If it helps, I agree with the idea that this film is not exactly a horror film. There are horror-like elements, but I would foresee this movie being shown on basic cable, without significant changes or cuts.

  12. #12
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    Holy @$!^!^&(!

    It looks like A Quiet Place is going to do $47+ mil in opening weekend boxoffice. A few days ago, most folks in Hollywood thought it might hit $20 mil.

    -Jason "the film cost $17 mil to make... someone is going to make a large pile of money off this one!" Evans
    Last edited by JasonEvans; 04-07-2018 at 08:55 AM.
    I don't know what you are doing right now, but if you aren't listening to the DBR Podcast, you're doing it wrong.

  13. #13
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    Quote Originally Posted by JasonEvans View Post
    Holy @$!^!^&(!

    It looks like A Quiet Place is going to do $47+ mil in opening weekend boxoffice. A few days ago, most folks in Hollywood thought it might hit $20 mil.

    -Jason "the film cost $17 mil to make... someone is going to make a large pile of money off this one!" Evans
    I guess a lot of people are talking about A Quiet Place.

  14. #14
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    Such a fantastic movie. Passes Annihilation as my favorite of the year.

    One of my favorite things about this film, and Jason touched on it, as how this film looks at the micro and not the macro. The focus on one singular family, instead of an entire post-apocalyptic world was a breath of fresh air.

    It's definitely not a horror movie. However, it is suspenseful. I was tense the entire time. Sound editing was first class. Everyone involved delivered a great performance. Kudos to Krasinski (and whoever else was involved in the casting process) for casting an actual deaf girl (Millicent Simmonds) to play the daughter.

    I imagine Krasinski will have plenty of choices to pick from for his next script.

  15. #15
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    Quote Originally Posted by luburch View Post
    I imagine Krasinski will have plenty of choices to pick from for his next script.
    Krasinski is a writer (he did a lot of touch ups on this script after being given an early version of it) so I suspect scripts will not be a problem for him. The big thing this film does is it gives him cache with producers and studios to get the money to make movies. Getting $40, $75, or $100+ mil to make a film is almost always the biggest hurdle for a filmmaker.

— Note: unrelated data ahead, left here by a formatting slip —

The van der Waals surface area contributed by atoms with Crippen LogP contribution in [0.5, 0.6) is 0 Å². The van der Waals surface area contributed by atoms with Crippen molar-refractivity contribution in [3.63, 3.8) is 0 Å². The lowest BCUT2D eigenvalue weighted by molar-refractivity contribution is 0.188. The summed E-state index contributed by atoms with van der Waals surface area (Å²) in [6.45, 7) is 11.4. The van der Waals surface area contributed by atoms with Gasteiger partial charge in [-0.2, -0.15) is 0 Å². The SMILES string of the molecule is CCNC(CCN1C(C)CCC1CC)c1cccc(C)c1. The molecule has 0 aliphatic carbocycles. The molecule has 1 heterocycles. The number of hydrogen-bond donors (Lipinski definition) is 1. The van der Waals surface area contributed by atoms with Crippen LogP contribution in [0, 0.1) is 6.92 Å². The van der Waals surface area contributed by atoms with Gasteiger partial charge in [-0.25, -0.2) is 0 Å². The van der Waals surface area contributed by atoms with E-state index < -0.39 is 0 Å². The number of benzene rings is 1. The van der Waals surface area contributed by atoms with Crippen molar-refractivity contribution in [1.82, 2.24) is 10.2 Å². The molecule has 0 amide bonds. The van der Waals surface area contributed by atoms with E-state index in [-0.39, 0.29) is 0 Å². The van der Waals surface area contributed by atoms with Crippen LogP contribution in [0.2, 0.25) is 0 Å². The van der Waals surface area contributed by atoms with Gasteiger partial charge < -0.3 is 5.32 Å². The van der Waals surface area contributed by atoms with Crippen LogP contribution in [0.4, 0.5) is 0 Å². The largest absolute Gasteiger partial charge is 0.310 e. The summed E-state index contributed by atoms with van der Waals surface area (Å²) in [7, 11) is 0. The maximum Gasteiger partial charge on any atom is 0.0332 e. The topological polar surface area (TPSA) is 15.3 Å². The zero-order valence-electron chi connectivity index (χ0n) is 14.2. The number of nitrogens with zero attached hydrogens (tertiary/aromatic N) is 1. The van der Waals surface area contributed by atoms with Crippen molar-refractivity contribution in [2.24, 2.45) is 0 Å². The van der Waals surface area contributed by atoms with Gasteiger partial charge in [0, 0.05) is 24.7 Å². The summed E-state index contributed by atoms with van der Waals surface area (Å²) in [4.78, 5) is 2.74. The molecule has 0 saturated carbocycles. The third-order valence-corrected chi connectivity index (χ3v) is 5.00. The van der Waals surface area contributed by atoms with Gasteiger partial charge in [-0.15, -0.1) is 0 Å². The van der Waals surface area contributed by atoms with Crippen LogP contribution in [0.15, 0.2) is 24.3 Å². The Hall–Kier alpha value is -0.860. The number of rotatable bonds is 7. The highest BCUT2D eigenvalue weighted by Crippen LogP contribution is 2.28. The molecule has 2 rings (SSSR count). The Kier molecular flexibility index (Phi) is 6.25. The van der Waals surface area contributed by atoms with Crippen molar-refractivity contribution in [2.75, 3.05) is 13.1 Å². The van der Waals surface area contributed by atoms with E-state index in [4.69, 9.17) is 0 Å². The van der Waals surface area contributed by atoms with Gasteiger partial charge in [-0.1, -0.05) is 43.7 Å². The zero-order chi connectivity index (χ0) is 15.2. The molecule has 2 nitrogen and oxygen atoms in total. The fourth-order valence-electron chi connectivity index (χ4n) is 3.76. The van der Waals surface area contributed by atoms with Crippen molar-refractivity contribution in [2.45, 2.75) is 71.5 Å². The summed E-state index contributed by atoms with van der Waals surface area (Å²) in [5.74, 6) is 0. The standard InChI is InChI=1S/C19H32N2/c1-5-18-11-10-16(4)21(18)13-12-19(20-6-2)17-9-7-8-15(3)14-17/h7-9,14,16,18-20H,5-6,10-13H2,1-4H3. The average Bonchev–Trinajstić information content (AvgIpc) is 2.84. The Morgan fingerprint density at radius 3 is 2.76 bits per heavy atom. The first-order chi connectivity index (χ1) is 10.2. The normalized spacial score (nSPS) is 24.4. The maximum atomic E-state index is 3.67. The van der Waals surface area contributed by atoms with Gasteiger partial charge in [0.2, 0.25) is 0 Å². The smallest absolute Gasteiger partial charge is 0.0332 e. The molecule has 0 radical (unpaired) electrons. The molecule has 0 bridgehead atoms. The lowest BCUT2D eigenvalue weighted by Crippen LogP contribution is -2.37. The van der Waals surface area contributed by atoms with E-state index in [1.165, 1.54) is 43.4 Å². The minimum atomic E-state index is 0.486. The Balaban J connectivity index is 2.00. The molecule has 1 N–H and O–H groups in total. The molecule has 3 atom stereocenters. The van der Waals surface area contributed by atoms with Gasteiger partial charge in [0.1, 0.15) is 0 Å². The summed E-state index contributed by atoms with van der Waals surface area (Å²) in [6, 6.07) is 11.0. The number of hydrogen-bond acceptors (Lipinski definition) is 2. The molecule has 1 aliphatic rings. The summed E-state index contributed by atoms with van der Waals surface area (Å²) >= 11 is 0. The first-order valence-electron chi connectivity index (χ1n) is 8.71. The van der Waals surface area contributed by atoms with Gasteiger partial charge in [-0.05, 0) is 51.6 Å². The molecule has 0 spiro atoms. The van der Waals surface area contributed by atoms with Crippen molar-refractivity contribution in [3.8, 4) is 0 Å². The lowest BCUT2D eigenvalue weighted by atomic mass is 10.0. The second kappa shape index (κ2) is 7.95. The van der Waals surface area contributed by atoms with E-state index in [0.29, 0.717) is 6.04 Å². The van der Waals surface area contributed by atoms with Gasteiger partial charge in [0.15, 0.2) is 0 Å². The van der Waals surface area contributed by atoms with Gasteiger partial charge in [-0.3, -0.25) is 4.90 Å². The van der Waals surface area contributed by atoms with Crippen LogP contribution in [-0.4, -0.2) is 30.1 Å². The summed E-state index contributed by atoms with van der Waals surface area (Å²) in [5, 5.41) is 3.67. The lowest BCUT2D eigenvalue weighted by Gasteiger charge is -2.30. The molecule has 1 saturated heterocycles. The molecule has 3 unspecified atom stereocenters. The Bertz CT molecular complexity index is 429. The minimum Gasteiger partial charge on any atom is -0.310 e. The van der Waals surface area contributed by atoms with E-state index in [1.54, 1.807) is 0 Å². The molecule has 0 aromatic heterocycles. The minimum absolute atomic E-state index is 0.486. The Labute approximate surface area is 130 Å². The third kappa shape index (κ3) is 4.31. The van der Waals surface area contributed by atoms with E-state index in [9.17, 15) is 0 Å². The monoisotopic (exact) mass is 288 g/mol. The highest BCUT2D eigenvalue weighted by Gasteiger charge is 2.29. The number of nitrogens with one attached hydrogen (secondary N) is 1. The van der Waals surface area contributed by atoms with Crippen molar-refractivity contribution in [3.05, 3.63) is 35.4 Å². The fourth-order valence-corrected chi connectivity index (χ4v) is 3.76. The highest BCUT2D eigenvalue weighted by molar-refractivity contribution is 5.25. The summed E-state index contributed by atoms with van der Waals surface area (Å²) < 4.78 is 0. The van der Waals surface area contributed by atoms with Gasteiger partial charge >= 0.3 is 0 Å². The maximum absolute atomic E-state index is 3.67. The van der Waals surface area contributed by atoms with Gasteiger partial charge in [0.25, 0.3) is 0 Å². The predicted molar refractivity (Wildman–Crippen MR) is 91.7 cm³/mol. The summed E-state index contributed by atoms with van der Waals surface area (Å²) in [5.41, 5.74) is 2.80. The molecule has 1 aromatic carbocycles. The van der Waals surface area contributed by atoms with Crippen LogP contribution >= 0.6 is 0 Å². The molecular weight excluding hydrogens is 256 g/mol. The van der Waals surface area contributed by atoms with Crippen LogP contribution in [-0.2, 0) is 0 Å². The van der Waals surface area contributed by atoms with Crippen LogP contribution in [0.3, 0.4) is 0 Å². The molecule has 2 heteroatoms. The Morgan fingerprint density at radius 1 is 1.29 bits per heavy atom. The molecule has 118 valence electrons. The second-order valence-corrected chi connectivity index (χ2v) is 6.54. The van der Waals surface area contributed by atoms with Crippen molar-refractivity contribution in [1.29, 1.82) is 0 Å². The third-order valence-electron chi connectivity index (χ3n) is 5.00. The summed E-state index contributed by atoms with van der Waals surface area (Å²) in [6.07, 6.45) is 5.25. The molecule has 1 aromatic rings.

He will now have a $17 mil film that likely grosses $150+ mil to his credit. There's a pretty good chance it goes down as the most profitable film of the year (and in terms of ratio of ticket sales to budget, it will be among the biggest films of the decade). He's also now got a very marketable name (he's suddenly much more than Jim from The Office). What's more, he would have credibility in a variety of genres as this film gives him drama and action creds in addition to his previous rep as a comedy guy. He can make anything he wants right now.

    Oh, and the only folks celebrating more than John and Emily right now are the people behind the Amazon Jack Ryan series that is coming this fall to Prime. John Krazinski is starring as Jack Ryan on that show. That will be the American Public's next sighting of him and you know Amazon is going to promote the heck out of that!

    -Jason "did anyone see The Hollars, Krasinski's last film? I missed it but heard it was just so-so" Evans
    I don't know what you are doing right now, but if you aren't listening to the DBR Podcast, you're doing it wrong.

  16. #16
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    OK...my thoughts. There are spoilers here...so if you don't want to see them, please don't read anymore.


    You've been warned.



    Last chance to ignore.



    OK...assuming you've seen it or don't care.


    I liked the movie. A lot. JE is spot on that the lack of sound added a great element (though I will add that when I saw it, some guy fell asleep at the beginning, and was snoaring...it normally would have been funny, but that was the ONLY sound in the theater. Finally some guy went and woke him up. Never seen or heard anything like that).

    The acting was great. The tension was great. It's one of the best movies I've seen thus far this year.

    And yet...I had a TON of problems with it, and the more I thought about it afterwards, the more problems arose. Some examples:

    1) These are creatures that hear exceptionally well, and the army or navy, or air force wouldn't try using sonic warfare against them? OK, so maybe the dad just happened to stumble on some lucky frequency, but that really defies logic.

    2) These things couldn't be killed, but somehow when they are all wigged out over the amplifier, they can be? Makes no sense. And the military would have had crazy powerful weapons. Maybe there were tens of thousands of these things...who knows. Could we have an Aliens like sequel?